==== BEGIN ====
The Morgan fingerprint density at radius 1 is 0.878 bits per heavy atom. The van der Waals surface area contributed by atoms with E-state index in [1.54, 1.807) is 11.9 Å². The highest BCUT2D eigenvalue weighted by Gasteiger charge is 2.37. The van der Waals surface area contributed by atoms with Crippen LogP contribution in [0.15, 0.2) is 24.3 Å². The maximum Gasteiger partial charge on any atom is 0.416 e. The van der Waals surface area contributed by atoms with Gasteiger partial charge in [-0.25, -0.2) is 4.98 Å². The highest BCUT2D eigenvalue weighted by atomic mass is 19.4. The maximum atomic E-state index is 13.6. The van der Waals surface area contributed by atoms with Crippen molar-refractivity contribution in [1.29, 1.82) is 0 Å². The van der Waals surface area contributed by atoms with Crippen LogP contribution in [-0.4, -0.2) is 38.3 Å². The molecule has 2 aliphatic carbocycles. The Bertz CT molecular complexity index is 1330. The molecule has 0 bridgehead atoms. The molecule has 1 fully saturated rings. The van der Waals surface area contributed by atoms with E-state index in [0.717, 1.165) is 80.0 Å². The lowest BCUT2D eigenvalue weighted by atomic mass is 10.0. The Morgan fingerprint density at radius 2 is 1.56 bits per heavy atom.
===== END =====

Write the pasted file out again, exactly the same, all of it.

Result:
The Morgan fingerprint density at radius 1 is 0.878 bits per heavy atom. The van der Waals surface area contributed by atoms with E-state index in [1.54, 1.807) is 11.9 Å². The highest BCUT2D eigenvalue weighted by Gasteiger charge is 2.37. The van der Waals surface area contributed by atoms with Crippen LogP contribution in [0.15, 0.2) is 24.3 Å². The maximum Gasteiger partial charge on any atom is 0.416 e. The van der Waals surface area contributed by atoms with Gasteiger partial charge in [-0.25, -0.2) is 4.98 Å². The highest BCUT2D eigenvalue weighted by atomic mass is 19.4. The maximum atomic E-state index is 13.6. The van der Waals surface area contributed by atoms with Crippen molar-refractivity contribution in [1.29, 1.82) is 0 Å². The van der Waals surface area contributed by atoms with Crippen LogP contribution in [-0.4, -0.2) is 38.3 Å². The molecule has 2 aliphatic carbocycles. The Bertz CT molecular complexity index is 1330. The molecule has 0 bridgehead atoms. The molecule has 1 fully saturated rings. The van der Waals surface area contributed by atoms with E-state index in [0.717, 1.165) is 80.0 Å². The lowest BCUT2D eigenvalue weighted by atomic mass is 10.0. The Morgan fingerprint density at radius 2 is 1.56 bits per heavy atom.